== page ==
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8 Sans Serif Google Fonts We Love

Lennie Appelquist

Google fonts are awesome! Leave it to Google, the guys who make it possible to find instant answers to every question we have, to come up with a way to allow everyone, including designers, developers, small business owners and hobbyists to have an amazing resource of fonts available to them for free.

Google fonts are available to use anywhere you want them and anyway you want to use them. This means you can use them in print, on your computer, on websites, literally anywhere, and if you are handy you can even customize them for your own use or even collaborate with the original designer to make improvements.

There is one problem, with nearly 1000 fonts available, the choices can become a little overwhelming. So here are eight of our favorite Sans Serif Google fonts for you to check out.

1. Montserrat:

The old posters and signs found in the traditional Montserrat neighborhood of Buenos Aires were the inspiration that led Julieta Ulanovsky to design this typeface and rescue the beauty of urban typography that emerged in the first half of the twentieth century.

From Julieta, “As urban development changes this place, it will never return to its original form and loses forever the designs that are so special and unique. To draw the letters, I rely on examples of lettering in the urban space. Each selected example produces its own variants in length, width and height proportions, each adding to the Montserrat family. The old typographies and canopies are irretrievable when they are replaced. 

There are other revivals, but those do not stay close to the originals. The letters that inspired this project have work, dedication, care, color, contrast, light and life, day and night! These are the types that make the city look so beautiful.”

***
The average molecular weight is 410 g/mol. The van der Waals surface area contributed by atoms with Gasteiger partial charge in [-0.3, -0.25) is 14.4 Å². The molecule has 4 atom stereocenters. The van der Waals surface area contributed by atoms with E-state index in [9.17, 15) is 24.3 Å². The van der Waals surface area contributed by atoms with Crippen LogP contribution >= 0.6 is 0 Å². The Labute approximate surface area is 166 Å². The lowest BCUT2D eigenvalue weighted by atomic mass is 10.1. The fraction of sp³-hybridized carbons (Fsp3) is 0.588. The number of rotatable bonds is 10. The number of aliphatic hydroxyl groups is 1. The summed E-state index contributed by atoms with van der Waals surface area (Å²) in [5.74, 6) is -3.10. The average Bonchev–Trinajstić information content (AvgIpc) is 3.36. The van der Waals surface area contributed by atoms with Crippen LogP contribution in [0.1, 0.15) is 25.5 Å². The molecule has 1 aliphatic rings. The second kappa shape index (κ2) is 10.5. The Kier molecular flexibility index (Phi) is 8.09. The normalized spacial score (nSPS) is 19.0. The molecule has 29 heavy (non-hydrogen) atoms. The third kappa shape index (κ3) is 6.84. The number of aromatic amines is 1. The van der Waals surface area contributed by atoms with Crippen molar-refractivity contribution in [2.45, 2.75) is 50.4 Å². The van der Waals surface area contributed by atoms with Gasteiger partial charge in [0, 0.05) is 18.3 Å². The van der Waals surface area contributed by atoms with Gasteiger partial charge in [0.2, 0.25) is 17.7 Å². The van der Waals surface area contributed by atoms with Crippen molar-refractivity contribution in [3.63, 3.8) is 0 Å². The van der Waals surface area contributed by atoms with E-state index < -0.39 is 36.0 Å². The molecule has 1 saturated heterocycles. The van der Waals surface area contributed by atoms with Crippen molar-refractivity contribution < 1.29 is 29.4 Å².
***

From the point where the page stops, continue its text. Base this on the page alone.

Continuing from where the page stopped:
2. Raleway:

This font is an elegant sans-serif typeface family. Initially designed by Matt McInerney as a single thin weight, it was expanded into a 9 weight family by Pablo Impallari and Rodrigo Fuenzalida in 2012 and iKerned by Igino Marini. We love this font for its readability. Our favorite letter is the “W”

3. Roboto:

Roboto has a dual nature. It has a mechanical skeleton and the forms are largely geometric. At the same time, the font features friendly and open curves. While some grotesks* distort their letterforms to force a rigid rhythm, Roboto doesn’t compromise, allowing letters to be settled into their natural width. This makes for a more natural reading rhythm more commonly found in humanist and serif types.

*What is a grotesque? The definition of a grotesque is a bit nuanced. From 30,000 feet, grotesque is used for sans serif fonts in general. More specifically, grotesque refers to the set of sans serif fonts produced around 1815. Sans serifs from this time period and the following few decades are called grotesque and also sometimes Grotesk or Gothic.

4. Red Hat Display:

Red Hat is a family of typefaces produced in 2 optical sizes, in a range of weights with italics. The fonts were originally commissioned by Paula Scher, Pentagram and designed by Jeremy Mickel, MCKL for the new Red Hat identity.It is now open sourced and available for everyone.

5. Lato:

Lato is a sans serif typeface family started in the summer of 2010 by Warsaw-based designer Łukasz Dziedzic (“Lato” means “Summer” in Polish). In December 2010 the Lato family was published under the Open Font License by his foundry tyPoland, with support from Google.

6. Open Sans:

Open Sans is a humanist sans serif typeface designed by Steve Matteson, Type Director of Ascender Corp. Open Sans was designed with an upright stress, open forms and a neutral, yet friendly appearance. It was optimized for print, web, and mobile interfaces, and has excellent legibility characteristics in its letterforms. <–That’s why we like it!

7. Rubik:

Rubik is a sans serif font family with slightly rounded corners designed by Philipp Hubert and Sebastian Fischer at Hubert & Fischer as part of the Chrome Cube Lab project.

8. PT Sans:

PT Sans is based on Russian sans serif types of the second part of the 20th century, but at the same time has distinctive features of contemporary humanistic designs. The family consists of 8 styles: 4 basic styles, 2 captions styles for small sizes, and 2 narrows styles for economic type setting. Designed by Alexandra Korolkova, Olga Umpeleva and Vladimir Yefimov and released by ParaType in 2009.

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